Monday 7 August 2023

The long game

Preparations for an unwelcome family reunion messed with my commitment to USA-Sweden in the last 16 yesterday morning, but I was back just in time from that ultimately stress-free event (the individual concerned in the side-show didn’t turn up) for ITVX’s live showing of Arsenal-Manchester City in the Community Shield, which as everyone knows is the traditional eyebrow-raiser to surely not another new season. 

I’d managed the first half from Melbourne and glimpses of the second, in which USA’s dominance had seemed total, and on a day when a player named Vieira earned Arsenal some silverware with a winning penalty in a shoot-out, the highlights showed Sweden beating the champions USA very much in the manner of Arsenal beating the holders Manchester United in the 2005 FA Cup Final. 

Arsenal’s Wembley joy was certainly more deserved than at Cardiff on that rainy, joyous day, even if you are of the opinion that a deflected Leandro Trossard goal in the 90th+11th minute proves that the hand of fortune is very much with you. True enough, Arsenal were flat in the second half and didn't look remotely like scoring, resigned it seemed to a “ninth defeat in a row” by the fossil fuel-powered treble winners when sub Cole Palmer bent his shot beyond Ramsdale in the 80th minute; this was followed by Phil Foden, also a sub, drawing a vital save from Ramsdale, who then also denied Rodri. But Arsenal had been in the proverbial ascendency for the majority of the first half, creating two chances at goal for Kai Havertz, and you really have to question the new directive to clampdown on time-wasting or gamesmanship (in itself a welcome move) if the master of it, Rodri, is allowed to make four cynical fouls without even being spoken to, while two Arsenal players are instantly booked for one instance of the same offences, not to mention Mikel Arteta being cautioned for complaining of a second foul by Bernardo Silva that went  unpunished.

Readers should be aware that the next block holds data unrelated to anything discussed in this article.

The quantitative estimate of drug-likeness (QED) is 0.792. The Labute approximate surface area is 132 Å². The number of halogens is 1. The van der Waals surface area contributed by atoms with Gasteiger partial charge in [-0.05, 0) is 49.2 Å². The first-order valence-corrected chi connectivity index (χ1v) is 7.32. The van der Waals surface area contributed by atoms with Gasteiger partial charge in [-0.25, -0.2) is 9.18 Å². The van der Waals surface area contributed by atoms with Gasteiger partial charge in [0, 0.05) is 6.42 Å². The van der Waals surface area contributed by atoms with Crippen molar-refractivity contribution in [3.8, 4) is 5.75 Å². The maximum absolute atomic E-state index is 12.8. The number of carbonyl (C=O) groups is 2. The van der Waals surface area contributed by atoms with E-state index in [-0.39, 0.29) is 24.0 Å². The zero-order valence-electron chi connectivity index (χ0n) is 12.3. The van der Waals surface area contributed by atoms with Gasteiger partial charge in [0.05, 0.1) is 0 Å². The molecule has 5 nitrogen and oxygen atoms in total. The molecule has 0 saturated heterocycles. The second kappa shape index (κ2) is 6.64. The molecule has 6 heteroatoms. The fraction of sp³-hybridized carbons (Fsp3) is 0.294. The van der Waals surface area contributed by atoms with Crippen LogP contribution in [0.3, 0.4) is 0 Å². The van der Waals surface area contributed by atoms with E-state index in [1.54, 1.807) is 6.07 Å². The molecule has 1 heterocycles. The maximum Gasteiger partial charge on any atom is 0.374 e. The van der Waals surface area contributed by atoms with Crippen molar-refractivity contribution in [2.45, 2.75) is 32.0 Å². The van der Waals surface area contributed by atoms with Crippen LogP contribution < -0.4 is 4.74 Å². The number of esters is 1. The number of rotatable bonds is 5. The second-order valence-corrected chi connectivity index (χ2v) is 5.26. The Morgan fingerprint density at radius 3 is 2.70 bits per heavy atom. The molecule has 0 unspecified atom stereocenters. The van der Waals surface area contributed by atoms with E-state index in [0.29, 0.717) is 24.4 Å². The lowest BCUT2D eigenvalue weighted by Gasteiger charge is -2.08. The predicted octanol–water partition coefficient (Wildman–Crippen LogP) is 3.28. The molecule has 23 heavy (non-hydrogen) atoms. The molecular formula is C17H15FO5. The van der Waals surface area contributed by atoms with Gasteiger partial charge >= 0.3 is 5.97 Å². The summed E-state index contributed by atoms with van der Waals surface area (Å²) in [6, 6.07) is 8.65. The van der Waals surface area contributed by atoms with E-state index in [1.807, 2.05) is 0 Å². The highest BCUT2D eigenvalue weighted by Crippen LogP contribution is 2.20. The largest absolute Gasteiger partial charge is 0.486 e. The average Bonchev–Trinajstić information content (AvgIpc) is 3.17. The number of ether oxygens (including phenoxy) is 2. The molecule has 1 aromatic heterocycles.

Maybe there was justice, though, in a staggering 20 minutes being played after the Cole goal, even if, as Arsenal played the ball around way beyond the original eight minutes of added on time, I grimly awaited the final whistle (if not the deafening sounds of victory from City’s soporific support). I tried to take heart from the 11 year run of Community Shield winners not going on to win the league, and in all honesty allowed my own weariness to handle the full perspective side of things. Then Rodri headed out a Saka corner, the ball was worked to Trossard, who turned inside Juliano Alvarez (I think) and used Akanji as a Ronnie Whelan tribute act, the ball crawling joyously into the net past a wrongfooted Stefan Ortega as a crescendo of jubilation rained down upon the narked little face of the hapless defender.